CARLOTO: So early this year I released my zine, but right before it I released this whole project accidentally. And so many beautiful things came out of it, just through the whole nature of my relationship to a bedroom. The zine is titled Beds I’ve Slept In and it’s a collection of photographs from the past five years, but there are photos as old as from when I was 16. What’s important for me is that I bring the readers into my world as much as possible, because I have this tendency to hide away for a long time and people don’t think I’m doing anything. But in that time, I feel like I’m working on so much. So A Room of One’s Own was the project in concert with Beds I’ve Slept In, and that was a gallery that we held here in Los Angeles. And it had my art, and some of my friend’s arts, and a piece from the Joan Didion Estate, which is really exciting. I was so incredibly nervous for the zine. But then the weekend happened and I was so upset that it didn’t last any longer. So, of course, when you reached out to me, I remember talking to you about the gallery, asking for spaces and trying to figure out what I was going to do with this project. So the whole goal and purpose here is to bring some version of those projects into the kiosk. And I know that you’ve had really exciting collaborators in the past. You had Nadia Lee Cohen recently–

NAFÉEI: And the fantastic Antonio Lopez exhibition, you cannot forget. How Interview is that?

CARLOTO: I know, truly. What I love about this opportunity is that you really are like a gallery director.

NAFÉEI: Totally.

CARLOTO: You’re just like, “This is the artist I’m commissioning for this time, and you have free-range to do whatever you’d like.” And that’s really freeing.

NAFÉEI: Yeah. I mean the concept of the kiosk, of course, has always been the physical version of what Are We On Air? [the podcast] is. It’s high culture, public and free on the street. That’s basically the idea. Of course, music is the undercurrent and the vibration is always there, but with all these different touch points in my personal interest and guests that have been on the show. Musicians, poets, artists, directors and so forth. And what can you do with the small square footage? The idea has always been a small footprint, big output. That’s the mantra. And then, let’s try to step outside of the Y-Cube format of a gallery and put it all on the street and mix it all together and see what happens. And obviously, the stuff we are designing right now and the merch and the design of the space is going to look beautiful. We’re basically putting a bedroom on Sunset Boulevard. That’s a first. Are we going to sleep in that bed for one night? That’s the question?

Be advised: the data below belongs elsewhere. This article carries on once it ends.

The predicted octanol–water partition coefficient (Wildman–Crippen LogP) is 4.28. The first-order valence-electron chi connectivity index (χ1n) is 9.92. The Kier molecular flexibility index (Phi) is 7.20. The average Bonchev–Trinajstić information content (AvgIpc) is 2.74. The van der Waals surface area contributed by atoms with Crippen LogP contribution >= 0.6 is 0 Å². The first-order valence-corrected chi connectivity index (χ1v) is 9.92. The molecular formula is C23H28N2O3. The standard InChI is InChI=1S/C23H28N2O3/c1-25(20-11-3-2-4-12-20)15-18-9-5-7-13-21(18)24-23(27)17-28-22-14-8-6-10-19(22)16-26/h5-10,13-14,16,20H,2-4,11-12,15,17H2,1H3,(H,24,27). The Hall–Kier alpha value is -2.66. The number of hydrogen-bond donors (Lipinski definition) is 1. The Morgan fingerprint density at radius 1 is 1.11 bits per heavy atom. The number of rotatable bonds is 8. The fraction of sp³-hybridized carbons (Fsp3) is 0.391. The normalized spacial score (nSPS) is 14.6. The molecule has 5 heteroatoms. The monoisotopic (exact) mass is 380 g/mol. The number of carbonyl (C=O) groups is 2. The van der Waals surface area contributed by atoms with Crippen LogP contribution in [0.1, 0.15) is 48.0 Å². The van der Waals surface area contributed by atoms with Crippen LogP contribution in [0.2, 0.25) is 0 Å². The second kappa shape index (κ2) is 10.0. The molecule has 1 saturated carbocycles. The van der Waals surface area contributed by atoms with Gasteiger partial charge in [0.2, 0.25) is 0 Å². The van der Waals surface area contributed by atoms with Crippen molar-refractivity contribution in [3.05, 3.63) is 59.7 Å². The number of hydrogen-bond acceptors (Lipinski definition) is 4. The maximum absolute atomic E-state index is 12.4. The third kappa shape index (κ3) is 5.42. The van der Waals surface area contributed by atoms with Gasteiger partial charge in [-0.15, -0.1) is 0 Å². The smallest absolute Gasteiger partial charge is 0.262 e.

CARLOTO: Perhaps we will. I mean, if we have no choice.

NAFÉEI: Exactly. But speaking of the Chateau, obviously the book was partly written at the Chateau a couple of years ago, right? And obviously the aesthetic of the Chateau and the general theme of a place with history and a certain romanticism plays a role in your work. Tell us about that, Orion.

CARLOTO: Yeah. I’m literally wearing a Chateau sweater right now.


CARLOTO: Well, when you live in L.A. and you are integrated into the culture, I feel like you have no choice but to one day end up at the Chateau. And before I even lived here, I always had dreams of going. It was strictly because I was obsessed with listening to Lana Del Rey. And since then, it’s kind of become integral to my lifestyle here. And it’s so inspiring, especially in this day and age where people are so gatekeep-y and trends go so fast. People look at the most popular, trendy thing in disgust and with an eye roll, and I’m no stranger to that myself. But I think Chateau could be one of those things that, no matter how often you go there, it still feels new. So it showed up in themes across the board through my work in my last book, Film for Her, and also in Beds That I Slept In there’s a handful of photographs from the Chateau. I just feel like so many pivotal moments in my time living here have happened at the Chateau. 

NAFÉEI: Well, yeah, I have my fair share of my Chateau stories, of course, which we won’t talk about right now. By the way, we should invite Lana to the opening. I mean, it’s obviously her world.

CARLOTO: That would make me sick. I love her like, a lot.

NAFÉEI: We’ve been trying to get Lana on the pod forever. 

CARLOTO: I think she’s wonderful and would have such incredible things to say. I mean, everything that leaves her mouth is ridiculously poetic, but I feel like she’s in this era right now where she’s just open to the world.

NAFÉEI: She’s becoming a butterfly again. She’s awake, warming up, ready to take over. What’s your favorite Lana record?

CARLOTO: It’s very difficult to ask what my favorite record of hers is because it depends. There’s different records for different moods. But I did include Did You Know That There’s a Tunnel Under Ocean Boulevard? in the boxes [at the kiosk], particularly because it is her recent album. It’s really fucking good. And I know people will argue it’s not as good as Norman Fucking Rockwell! because everyone assumes that that’s her magnum opus, but Did You Know is such an important record because it really asks you to look inward. It also aligns with what I have been writing for the past two, three years, and it’s not happy, beautiful, gorgeous things, but things of life and death. And so the records that I chose this time around are things that I grew up with, things I write alongside and things that have inspired me. And that is way more important to me now than being the esoteric, deep-cut girl.

NAFÉEI: I like it. We won’t play the B-sides, only the A-sides over here. Tell me three records and three books that we can expect at the kiosk.

CARLOTO: Okay, so we have one Lana record. We have a wild card, I put Barbara Dane and her anthology of folk music in one. I’m giving everyone a little taste of country, a little taste of home. And then the other one has Glen Campbell, which is—

NAFÉEI: Oh, I love Glen Campbell. Didn’t he just pass away recently? Poor man. Well, he had a really great life.

CARLOTO: 2017.

NAFÉEI: Oh, wow.

CARLOTO: That’s recent enough. 

NAFÉEI: I mean, we’re interviewing here for Interview Magazine. And as a big fan of Interview Magazine, why don’t I ask you a very Andy question. What did you have for breakfast today?

CARLOTO: Well, you’re asking a girl who woke up 30 minutes before this interview.

NAFÉEI: So, nothing? Coffee? Water?

CARLOTO: I never claimed to be a morning person. But after this, I’m going to have coffee. I’m going to make eggs and a side of avocados. It’s riveting, I know.